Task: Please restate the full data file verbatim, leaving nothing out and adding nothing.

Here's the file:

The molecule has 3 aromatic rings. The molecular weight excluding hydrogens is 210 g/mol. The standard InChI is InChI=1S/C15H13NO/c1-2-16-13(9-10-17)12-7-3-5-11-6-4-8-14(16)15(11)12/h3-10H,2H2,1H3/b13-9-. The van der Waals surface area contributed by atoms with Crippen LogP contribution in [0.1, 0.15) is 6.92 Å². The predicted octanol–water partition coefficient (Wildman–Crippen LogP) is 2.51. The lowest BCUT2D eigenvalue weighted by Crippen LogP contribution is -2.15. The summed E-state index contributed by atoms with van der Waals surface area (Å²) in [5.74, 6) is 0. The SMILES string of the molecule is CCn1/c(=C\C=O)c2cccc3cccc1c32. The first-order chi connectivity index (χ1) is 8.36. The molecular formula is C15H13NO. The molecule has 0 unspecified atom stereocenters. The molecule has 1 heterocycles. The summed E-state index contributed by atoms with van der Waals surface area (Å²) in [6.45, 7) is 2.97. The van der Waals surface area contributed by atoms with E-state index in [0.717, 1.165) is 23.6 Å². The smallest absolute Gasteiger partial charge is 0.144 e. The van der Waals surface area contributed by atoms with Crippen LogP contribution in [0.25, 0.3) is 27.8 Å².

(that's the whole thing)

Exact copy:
The molecule has 3 aromatic rings. The molecular weight excluding hydrogens is 210 g/mol. The standard InChI is InChI=1S/C15H13NO/c1-2-16-13(9-10-17)12-7-3-5-11-6-4-8-14(16)15(11)12/h3-10H,2H2,1H3/b13-9-. The van der Waals surface area contributed by atoms with Crippen LogP contribution in [0.1, 0.15) is 6.92 Å². The predicted octanol–water partition coefficient (Wildman–Crippen LogP) is 2.51. The lowest BCUT2D eigenvalue weighted by Crippen LogP contribution is -2.15. The summed E-state index contributed by atoms with van der Waals surface area (Å²) in [5.74, 6) is 0. The SMILES string of the molecule is CCn1/c(=C\C=O)c2cccc3cccc1c32. The first-order chi connectivity index (χ1) is 8.36. The molecular formula is C15H13NO. The molecule has 0 unspecified atom stereocenters. The molecule has 1 heterocycles. The summed E-state index contributed by atoms with van der Waals surface area (Å²) in [6.45, 7) is 2.97. The van der Waals surface area contributed by atoms with E-state index in [0.717, 1.165) is 23.6 Å². The smallest absolute Gasteiger partial charge is 0.144 e. The van der Waals surface area contributed by atoms with Crippen LogP contribution in [0.25, 0.3) is 27.8 Å².